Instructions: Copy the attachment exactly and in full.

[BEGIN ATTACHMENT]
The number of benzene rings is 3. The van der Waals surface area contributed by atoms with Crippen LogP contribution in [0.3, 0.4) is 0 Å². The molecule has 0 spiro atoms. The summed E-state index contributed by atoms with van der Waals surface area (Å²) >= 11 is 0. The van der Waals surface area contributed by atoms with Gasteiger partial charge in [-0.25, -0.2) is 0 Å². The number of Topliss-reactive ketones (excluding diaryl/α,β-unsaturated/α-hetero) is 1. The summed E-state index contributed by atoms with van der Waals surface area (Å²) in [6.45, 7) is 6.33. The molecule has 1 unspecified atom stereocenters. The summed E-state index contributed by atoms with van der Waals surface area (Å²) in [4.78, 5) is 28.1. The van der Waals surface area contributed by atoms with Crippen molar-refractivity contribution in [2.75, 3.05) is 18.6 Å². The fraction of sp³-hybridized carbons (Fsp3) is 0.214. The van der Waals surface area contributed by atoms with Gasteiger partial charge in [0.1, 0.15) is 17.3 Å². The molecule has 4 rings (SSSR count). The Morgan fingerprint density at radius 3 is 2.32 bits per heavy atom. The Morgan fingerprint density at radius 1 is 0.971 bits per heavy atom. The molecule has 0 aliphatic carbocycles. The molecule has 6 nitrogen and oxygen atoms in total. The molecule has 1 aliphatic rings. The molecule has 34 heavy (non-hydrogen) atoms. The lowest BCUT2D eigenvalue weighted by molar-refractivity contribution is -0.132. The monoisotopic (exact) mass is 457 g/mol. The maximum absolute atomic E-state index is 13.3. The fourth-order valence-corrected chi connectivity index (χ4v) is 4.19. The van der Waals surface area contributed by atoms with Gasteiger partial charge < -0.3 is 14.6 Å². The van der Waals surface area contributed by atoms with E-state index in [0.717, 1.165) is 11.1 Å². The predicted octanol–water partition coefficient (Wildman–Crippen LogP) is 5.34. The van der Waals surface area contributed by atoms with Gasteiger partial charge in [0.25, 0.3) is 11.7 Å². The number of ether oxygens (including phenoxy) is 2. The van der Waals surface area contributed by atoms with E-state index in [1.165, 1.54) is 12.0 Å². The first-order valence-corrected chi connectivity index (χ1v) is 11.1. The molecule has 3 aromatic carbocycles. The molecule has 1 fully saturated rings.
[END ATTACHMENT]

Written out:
The number of benzene rings is 3. The van der Waals surface area contributed by atoms with Crippen LogP contribution in [0.3, 0.4) is 0 Å². The molecule has 0 spiro atoms. The summed E-state index contributed by atoms with van der Waals surface area (Å²) >= 11 is 0. The van der Waals surface area contributed by atoms with Gasteiger partial charge in [-0.25, -0.2) is 0 Å². The number of Topliss-reactive ketones (excluding diaryl/α,β-unsaturated/α-hetero) is 1. The summed E-state index contributed by atoms with van der Waals surface area (Å²) in [6.45, 7) is 6.33. The molecule has 1 unspecified atom stereocenters. The summed E-state index contributed by atoms with van der Waals surface area (Å²) in [4.78, 5) is 28.1. The van der Waals surface area contributed by atoms with Crippen molar-refractivity contribution in [2.75, 3.05) is 18.6 Å². The fraction of sp³-hybridized carbons (Fsp3) is 0.214. The van der Waals surface area contributed by atoms with Gasteiger partial charge in [0.1, 0.15) is 17.3 Å². The molecule has 4 rings (SSSR count). The Morgan fingerprint density at radius 3 is 2.32 bits per heavy atom. The Morgan fingerprint density at radius 1 is 0.971 bits per heavy atom. The molecule has 0 aliphatic carbocycles. The molecule has 6 nitrogen and oxygen atoms in total. The molecule has 1 aliphatic rings. The molecule has 34 heavy (non-hydrogen) atoms. The lowest BCUT2D eigenvalue weighted by molar-refractivity contribution is -0.132. The monoisotopic (exact) mass is 457 g/mol. The maximum absolute atomic E-state index is 13.3. The fourth-order valence-corrected chi connectivity index (χ4v) is 4.19. The van der Waals surface area contributed by atoms with Gasteiger partial charge < -0.3 is 14.6 Å². The van der Waals surface area contributed by atoms with E-state index in [0.717, 1.165) is 11.1 Å². The predicted octanol–water partition coefficient (Wildman–Crippen LogP) is 5.34. The van der Waals surface area contributed by atoms with Gasteiger partial charge in [0.25, 0.3) is 11.7 Å². The number of ether oxygens (including phenoxy) is 2. The van der Waals surface area contributed by atoms with E-state index in [1.165, 1.54) is 12.0 Å². The first-order valence-corrected chi connectivity index (χ1v) is 11.1. The molecule has 3 aromatic carbocycles. The molecule has 1 fully saturated rings.